Organizational Experience and Expertise
The regular celebrations of the SEA Games have provided the host countries the opportunity to increase their knowledge and competence in the organization of multi-sports Games. Regular and frequent SEA Games host countries, such as Thailand (6 times) and Malaysia (6th time in 2017), has enabled these two countries to organize very successfully the Asian Games on four occasions (1966, 1970, 1078 and 1998), and the 15th Commonwealth Games respectively. The 1998 Bangkok Asian Games and the 15th Kuala Lumpur Commonwealth Games were universally acknowledged as the best ever Games of their respective series. It is therefore no coincidence that both the above two countries were sufficiently confident to submit their applications to be Candidate Cities of the 2008 Olympic Games. Although they were not short-listed to be Bid Cities, their high quality submissions enhanced the good name and image of the SEA Games region as a whole.
Coaching and Sports Science
The regularity of the SEA Games and the friendly rivalry amongst the competing countries has spurred the establishment of government funded institutes of sports science to aid in the training and preparation of coaches and athletes.
This has to a large extend encouraged long term structured programmes for the training of athletes, instead of the ad hoc training that was in fashion over forty years ago.
However, the improvement in standards of athletes in the SEA countries has not matched the improvements in many other parts of Asia, as measured by performance in the Asian Games. This could be the result of either the other countries having better and more effective scientific training programmes or the efforts of the SEA countries being diluted by the attention given to non -Olympic and non-Asian Games sports in the SEA Games.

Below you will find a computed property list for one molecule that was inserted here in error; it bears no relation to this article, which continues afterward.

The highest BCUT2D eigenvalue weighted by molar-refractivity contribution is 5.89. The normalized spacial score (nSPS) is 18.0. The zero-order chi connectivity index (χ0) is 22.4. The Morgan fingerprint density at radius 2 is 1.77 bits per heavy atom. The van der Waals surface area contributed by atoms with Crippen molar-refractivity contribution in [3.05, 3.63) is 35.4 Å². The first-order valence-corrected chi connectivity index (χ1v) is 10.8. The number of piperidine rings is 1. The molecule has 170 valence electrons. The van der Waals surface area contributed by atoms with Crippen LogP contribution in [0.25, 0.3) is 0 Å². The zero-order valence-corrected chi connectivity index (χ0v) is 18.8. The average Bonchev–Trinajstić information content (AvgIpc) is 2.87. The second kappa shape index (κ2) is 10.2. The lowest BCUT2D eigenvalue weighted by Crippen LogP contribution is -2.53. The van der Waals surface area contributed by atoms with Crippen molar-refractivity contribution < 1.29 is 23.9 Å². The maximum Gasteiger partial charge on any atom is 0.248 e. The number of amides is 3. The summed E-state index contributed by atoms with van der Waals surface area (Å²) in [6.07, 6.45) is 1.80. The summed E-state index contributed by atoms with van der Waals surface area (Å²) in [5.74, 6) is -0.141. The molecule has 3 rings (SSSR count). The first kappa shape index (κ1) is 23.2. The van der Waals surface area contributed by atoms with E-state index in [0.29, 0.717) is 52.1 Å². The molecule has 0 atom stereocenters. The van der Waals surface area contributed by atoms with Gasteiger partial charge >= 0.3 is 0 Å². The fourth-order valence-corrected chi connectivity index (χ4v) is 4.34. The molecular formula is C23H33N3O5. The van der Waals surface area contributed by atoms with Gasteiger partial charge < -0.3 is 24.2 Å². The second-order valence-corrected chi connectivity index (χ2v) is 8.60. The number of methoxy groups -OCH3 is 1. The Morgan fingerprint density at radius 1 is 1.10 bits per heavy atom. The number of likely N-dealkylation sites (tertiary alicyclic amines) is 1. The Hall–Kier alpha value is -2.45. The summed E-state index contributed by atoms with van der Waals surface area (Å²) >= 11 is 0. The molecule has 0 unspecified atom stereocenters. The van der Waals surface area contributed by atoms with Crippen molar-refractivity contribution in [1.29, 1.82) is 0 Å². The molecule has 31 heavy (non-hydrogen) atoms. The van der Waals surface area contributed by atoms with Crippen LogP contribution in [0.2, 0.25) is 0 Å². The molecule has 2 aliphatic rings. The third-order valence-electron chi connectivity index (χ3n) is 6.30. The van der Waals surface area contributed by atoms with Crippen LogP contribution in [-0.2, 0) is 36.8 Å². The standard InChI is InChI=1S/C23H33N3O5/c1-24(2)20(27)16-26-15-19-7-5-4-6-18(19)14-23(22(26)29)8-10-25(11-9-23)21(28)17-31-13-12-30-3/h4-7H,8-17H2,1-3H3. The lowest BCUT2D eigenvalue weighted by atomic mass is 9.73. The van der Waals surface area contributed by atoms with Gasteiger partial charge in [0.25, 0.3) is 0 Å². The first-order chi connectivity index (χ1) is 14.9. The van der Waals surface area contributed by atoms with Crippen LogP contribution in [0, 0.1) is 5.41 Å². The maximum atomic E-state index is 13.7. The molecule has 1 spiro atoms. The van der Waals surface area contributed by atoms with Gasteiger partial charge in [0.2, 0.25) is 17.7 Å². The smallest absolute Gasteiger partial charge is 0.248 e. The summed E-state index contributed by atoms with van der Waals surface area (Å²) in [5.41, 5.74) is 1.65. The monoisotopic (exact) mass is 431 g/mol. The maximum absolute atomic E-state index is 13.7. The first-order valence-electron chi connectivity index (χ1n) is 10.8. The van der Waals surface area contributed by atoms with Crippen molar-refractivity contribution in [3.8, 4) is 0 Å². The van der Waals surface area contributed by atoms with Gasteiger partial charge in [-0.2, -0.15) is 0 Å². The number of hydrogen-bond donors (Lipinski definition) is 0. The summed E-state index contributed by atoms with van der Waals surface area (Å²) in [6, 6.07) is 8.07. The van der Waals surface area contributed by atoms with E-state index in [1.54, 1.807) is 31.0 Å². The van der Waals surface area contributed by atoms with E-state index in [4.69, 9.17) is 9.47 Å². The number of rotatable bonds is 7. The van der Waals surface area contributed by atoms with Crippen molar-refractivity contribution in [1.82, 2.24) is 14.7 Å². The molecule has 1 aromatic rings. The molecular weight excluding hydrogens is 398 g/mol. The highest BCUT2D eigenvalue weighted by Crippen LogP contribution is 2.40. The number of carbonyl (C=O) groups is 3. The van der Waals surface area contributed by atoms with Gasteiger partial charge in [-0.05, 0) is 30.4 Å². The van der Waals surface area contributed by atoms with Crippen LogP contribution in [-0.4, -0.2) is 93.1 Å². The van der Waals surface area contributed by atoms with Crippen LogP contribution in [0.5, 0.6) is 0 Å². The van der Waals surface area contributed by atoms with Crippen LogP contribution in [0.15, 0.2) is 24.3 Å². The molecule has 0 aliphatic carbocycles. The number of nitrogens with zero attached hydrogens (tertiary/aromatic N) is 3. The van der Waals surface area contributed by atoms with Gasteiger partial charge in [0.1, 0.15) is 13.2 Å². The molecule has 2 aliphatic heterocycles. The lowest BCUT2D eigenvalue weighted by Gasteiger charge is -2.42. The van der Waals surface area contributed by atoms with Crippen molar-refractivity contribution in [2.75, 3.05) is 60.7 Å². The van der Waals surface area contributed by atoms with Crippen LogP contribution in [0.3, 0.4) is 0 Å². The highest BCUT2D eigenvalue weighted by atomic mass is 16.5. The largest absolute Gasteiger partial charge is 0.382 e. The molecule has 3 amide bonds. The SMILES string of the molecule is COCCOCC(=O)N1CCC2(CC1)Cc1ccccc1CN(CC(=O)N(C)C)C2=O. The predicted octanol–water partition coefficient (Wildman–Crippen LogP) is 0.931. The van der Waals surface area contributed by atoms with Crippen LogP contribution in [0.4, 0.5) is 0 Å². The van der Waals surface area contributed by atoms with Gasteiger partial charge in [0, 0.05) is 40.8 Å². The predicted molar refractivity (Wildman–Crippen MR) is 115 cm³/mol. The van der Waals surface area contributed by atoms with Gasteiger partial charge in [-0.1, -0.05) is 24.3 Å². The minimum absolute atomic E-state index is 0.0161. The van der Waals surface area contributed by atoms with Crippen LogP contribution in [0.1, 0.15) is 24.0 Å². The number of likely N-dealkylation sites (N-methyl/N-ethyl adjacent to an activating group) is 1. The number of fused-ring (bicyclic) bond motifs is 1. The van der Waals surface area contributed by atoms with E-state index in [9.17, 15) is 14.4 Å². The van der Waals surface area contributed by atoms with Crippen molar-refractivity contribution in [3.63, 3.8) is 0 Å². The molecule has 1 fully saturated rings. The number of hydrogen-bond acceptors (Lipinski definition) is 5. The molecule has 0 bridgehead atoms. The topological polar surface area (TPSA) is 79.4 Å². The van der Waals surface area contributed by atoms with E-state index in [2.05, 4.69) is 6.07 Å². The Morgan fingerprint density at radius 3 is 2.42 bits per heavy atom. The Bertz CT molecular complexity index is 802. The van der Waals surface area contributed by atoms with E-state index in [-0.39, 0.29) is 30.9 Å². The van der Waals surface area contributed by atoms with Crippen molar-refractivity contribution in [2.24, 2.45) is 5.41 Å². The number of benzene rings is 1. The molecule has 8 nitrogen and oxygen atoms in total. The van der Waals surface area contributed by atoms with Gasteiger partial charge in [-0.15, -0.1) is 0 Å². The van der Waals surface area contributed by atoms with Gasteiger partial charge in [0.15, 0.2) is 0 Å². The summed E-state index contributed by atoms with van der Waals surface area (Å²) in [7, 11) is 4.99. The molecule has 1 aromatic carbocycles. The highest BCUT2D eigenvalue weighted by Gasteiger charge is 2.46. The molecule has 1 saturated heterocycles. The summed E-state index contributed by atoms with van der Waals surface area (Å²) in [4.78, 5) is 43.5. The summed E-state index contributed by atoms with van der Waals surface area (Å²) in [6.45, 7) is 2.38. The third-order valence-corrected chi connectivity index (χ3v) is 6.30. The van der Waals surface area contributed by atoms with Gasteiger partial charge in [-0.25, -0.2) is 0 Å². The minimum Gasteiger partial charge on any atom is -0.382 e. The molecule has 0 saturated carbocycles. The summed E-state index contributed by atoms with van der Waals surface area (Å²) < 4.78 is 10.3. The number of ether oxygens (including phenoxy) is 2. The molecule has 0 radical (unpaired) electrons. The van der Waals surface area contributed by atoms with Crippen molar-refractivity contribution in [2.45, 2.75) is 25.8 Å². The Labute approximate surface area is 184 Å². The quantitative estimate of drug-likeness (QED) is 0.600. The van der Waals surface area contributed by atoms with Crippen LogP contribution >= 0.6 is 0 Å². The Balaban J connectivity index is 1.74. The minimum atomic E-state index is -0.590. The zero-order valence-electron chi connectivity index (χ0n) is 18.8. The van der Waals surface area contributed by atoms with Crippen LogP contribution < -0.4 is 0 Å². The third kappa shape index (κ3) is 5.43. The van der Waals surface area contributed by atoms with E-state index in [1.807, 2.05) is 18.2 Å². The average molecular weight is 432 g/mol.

Sports Infrastructure Development
The hosting of the SEA Games provides the opportunity and the reason for governments of the host NOC to construct international standard sports facilities. Before the birth of the SEA Games 42 years ago, most of the countries in the SEA region lacked proper sports facilities. The hosting of the SEA Games, by rotation, provided the reason and opportunity for governments hosting the Games to embark on programmes for the development of sports facilities. For example, Kuala Lumpur constructed its first indoor stadium and swimming pool for the 1965 SEA Games, while a new Aquatics Complex, Badminton Stadium and Cycling Velodrome were built for the 1989 SEA Games.